This house is where my husband lived for three years; I moved in during my senior year of college. I always tell him to consider himself lucky because no other girl would have moved in there.
It all started when my husband (then my boyfriend) was looking for a place to move off-campus after our freshman year at Shawnee State University. He and his friend Cory found a nice rental property near campus and planned to live with several other guys. However, on move-in day, three of the others backed out, leaving Neil and Cory to split a $900 rent. They both worked on campus for $5.15 an hour. Obviously it wasn't going to work. They were stuck in a bad position since the quarter was about to begin and most apartments and rental houses had already been claimed by other students.
Neil and I headed back to Cincinnati to his parents' house to regroup and try to figure out his living arrangements. We had just settled in when Cory called. He'd found a place, he said, and the rent was less than $200. Surely this must be some sort of mistake, we thought.
I clearly recall arriving back in Portsmouth that night to see the place Cory had discovered. The previous tenants had already moved out, he said, but the landlord didn't know that yet. The guys said we could just walk right in because they left the door unlocked.
Immediately upon entering, I noticed a huge piece of furniture blocking our way. We reached to flip the switches, but the electricity had been shut off. In total darkness, we made our way through the foyer with its chipped and missing tiles, then up a rickety staircase. With flashlights, we peeked into each room. One had a dirty mattress on the bare floor and a floor model television. The bathtub was black with mold. The fridge drawer was filled with...(warning!) maggots and rotting food. I looked at Cory and asked him if he was kidding. He wasn't.
Out of options, they talked to the landlord the next day and moved in. I helped clean and paint and pretty soon it was livable. Not up to standards most people would accept, but it was what it was.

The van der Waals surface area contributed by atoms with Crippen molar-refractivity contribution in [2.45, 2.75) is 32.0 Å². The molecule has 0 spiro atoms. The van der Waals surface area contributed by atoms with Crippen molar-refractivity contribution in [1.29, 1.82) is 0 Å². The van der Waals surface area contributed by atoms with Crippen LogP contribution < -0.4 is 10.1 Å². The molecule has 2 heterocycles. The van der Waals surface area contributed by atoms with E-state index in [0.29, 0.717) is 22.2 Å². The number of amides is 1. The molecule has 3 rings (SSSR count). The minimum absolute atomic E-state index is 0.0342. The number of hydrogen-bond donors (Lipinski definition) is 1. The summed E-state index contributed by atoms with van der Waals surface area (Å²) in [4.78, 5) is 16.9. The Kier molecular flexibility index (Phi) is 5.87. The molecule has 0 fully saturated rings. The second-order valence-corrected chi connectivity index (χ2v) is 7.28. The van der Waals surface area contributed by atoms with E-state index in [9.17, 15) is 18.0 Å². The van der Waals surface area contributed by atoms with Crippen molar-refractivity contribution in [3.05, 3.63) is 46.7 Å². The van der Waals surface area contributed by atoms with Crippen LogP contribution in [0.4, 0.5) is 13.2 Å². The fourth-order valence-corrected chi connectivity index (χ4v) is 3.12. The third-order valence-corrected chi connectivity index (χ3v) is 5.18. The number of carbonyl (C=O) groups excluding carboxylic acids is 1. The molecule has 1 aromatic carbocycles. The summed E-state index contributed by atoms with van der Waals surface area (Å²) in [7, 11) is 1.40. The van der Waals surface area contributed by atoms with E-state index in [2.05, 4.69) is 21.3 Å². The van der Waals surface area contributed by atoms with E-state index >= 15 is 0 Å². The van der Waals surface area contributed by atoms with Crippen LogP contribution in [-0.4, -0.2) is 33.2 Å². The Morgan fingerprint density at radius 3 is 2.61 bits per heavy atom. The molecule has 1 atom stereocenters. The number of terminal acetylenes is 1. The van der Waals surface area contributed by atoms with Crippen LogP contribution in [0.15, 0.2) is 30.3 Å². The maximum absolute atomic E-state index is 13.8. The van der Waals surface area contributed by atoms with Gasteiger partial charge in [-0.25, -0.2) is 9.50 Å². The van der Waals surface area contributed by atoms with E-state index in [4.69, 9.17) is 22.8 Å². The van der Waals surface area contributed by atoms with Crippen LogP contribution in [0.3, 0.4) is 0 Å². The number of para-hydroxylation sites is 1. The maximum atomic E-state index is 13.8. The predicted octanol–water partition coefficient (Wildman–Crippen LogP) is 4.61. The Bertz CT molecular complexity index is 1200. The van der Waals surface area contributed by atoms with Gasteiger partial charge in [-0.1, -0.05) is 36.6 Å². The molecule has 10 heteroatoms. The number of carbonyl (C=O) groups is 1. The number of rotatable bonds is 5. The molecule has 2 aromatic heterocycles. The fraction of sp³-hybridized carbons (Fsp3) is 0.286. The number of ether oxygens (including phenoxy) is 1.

Eventually, Cory moved out and his friend from Australia, BJ, moved in. Lastly, during my senior year, BJ was gone and it was my turn to experience life in what was affectionately called "The Rat's Nest." Over the years when I both stayed and lived there, we experienced an ice storm, when we had no electricity for a week and the toilet was frozen, a bat crawling in through a hole in the ceiling and more bar fights in the alley behind the house than I care to admit to watching.
We were poor. We both attended school full time and worked when we could get hours at the library or communication office. Every dime went to simply living. The only saving grace in those days was that the house was directly across the street from campus.
The photos above are from the day before we moved out (top) and what the house looks like now that it has been renovated and rented out again (bottom). It's a lot cleaner and safer these days.
Today, we're back in Cincinnati living in a comfortable ranch home. We were married a year after college graduation. We've been through master's programs, first jobs and are settling into careers. For all of life's blessings, we are not quick to forget where we lived on Third Street in Portsmouth. We keep a framed photo of the house on a shelf as a symbol to remind us that we once lived far below our present lifestyle and we survived. When money is tight or we hear someone complain that they can't afford life's luxuries, we simply smile and know that we are safe if we ever have to live like that again. We made it.
This is a poem I wrote in jest when leaving and moving back to Cincinnati:
Sonnet for 927 ½ 3rd Street
Shall I weep to part from thee, you old house?
Your leaky ceiling and windows rattling
with each passing Portsmouth wind that doth rouse?
O! This landlord’s lease we seem to be battling!
Sometimes, this house in summer a hot hell,
and often, in dread winter, as cold as ice.
Why? Tell me, why here of all places dwell?
Is there no fairer place, for better price?
It has seen the flood, and often students
who paid the paltry sum destroyed its halls
Undergraduates, oft less than prudent,
kicked in doors, ripped up tiles and scratched the walls.
As long as I breath, shall always recall
Complaining, but surviving, after all.